|May 17, 2006|
Earth will warm 3 degrees by 2050, says leaked report May 11, 2006
|London, UK - (By Goska Romanowicz) - Global temperatures will rise by 2-4.5 degrees centigrade over the next 44 years, according to a draft report by the Intergovernmental Panel on Climate Change leaked by the US government this week. |
The mid-range estimate of a 3-degree increase would most likely cause drought, famine and mass extinction, according to an earlier report by the UK's chief scientific adviser Sir David King.
Positive feedback effects, such as the melting of ice increasing the amount of solar radiation absorbed by an ever-darker earth, push the estimate up to 6 degrees, climate experts say in the draft IPCC report.
This compares with previous estimates of 1.4-5.8 degrees made by the traditionally conservative IPCC in its most recent Third Assessment Report published in 2001.
The draft that emerged this week deals with the physical causes of climate change and will feed into the IPCC's Fourth Assessment Report, to be completed by 2007.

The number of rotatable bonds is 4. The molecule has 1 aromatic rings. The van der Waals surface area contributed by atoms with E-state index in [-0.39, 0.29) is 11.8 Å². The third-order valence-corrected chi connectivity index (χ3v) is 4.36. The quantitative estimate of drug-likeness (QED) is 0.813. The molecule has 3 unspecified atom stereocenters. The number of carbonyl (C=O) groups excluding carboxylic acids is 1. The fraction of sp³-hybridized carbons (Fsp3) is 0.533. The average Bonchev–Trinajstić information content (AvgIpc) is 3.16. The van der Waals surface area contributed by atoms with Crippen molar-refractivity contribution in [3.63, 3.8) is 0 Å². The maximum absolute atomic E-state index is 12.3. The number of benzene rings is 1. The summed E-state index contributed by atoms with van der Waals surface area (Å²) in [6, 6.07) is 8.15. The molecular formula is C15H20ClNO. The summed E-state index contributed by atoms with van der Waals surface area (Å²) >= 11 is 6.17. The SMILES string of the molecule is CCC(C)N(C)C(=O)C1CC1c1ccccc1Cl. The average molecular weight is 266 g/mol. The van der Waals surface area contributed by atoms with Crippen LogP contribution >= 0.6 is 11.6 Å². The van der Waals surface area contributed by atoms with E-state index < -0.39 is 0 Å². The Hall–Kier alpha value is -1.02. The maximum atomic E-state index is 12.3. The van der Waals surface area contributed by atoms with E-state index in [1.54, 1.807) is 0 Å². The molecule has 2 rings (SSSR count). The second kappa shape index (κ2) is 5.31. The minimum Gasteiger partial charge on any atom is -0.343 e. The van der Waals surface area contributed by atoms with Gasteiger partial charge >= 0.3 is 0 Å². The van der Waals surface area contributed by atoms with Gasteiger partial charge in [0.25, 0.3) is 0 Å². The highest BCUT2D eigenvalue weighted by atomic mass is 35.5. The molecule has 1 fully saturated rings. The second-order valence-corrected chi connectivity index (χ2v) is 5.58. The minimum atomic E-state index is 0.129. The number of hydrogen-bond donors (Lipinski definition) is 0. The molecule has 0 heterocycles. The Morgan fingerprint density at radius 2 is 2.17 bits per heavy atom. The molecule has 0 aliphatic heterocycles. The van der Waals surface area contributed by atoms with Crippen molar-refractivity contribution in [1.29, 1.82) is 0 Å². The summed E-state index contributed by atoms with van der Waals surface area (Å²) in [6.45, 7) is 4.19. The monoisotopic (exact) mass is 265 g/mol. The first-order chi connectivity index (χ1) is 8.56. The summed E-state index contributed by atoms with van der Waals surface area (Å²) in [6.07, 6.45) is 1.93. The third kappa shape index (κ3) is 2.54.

It was made public by a US government committee, which justified the action by saying it wanted as many people to be able to give feedback as possible.
The draft also contains stronger language than previous IPCC statements on the causes of climate change.
"There is widespread evidence of anthropogenic warming of the climate system in temperature observations taken at the surface, in the free atmosphere and in the oceans," it says.
"It is very likely that greenhouse gas forcing has been the dominant cause of the observed global warming over the past 50 years."
"2005 and 1998 were the warmest two years on record. Five of the six warmest years have occurred in the past five years (2001-2005)," the report reads.
The IPCC took pains to point out that the leaked report is only a draft and that its contents cannot be considered "findings" of the IPCC before they are seen and approved by experts and governments:
"Since the IPCC is an intergovernmental body, IPCC Reports are reviewed by governments as well as experts. Comments received from both are taken into account by lead authors when preparing revised drafts," the IPCC said in a statement.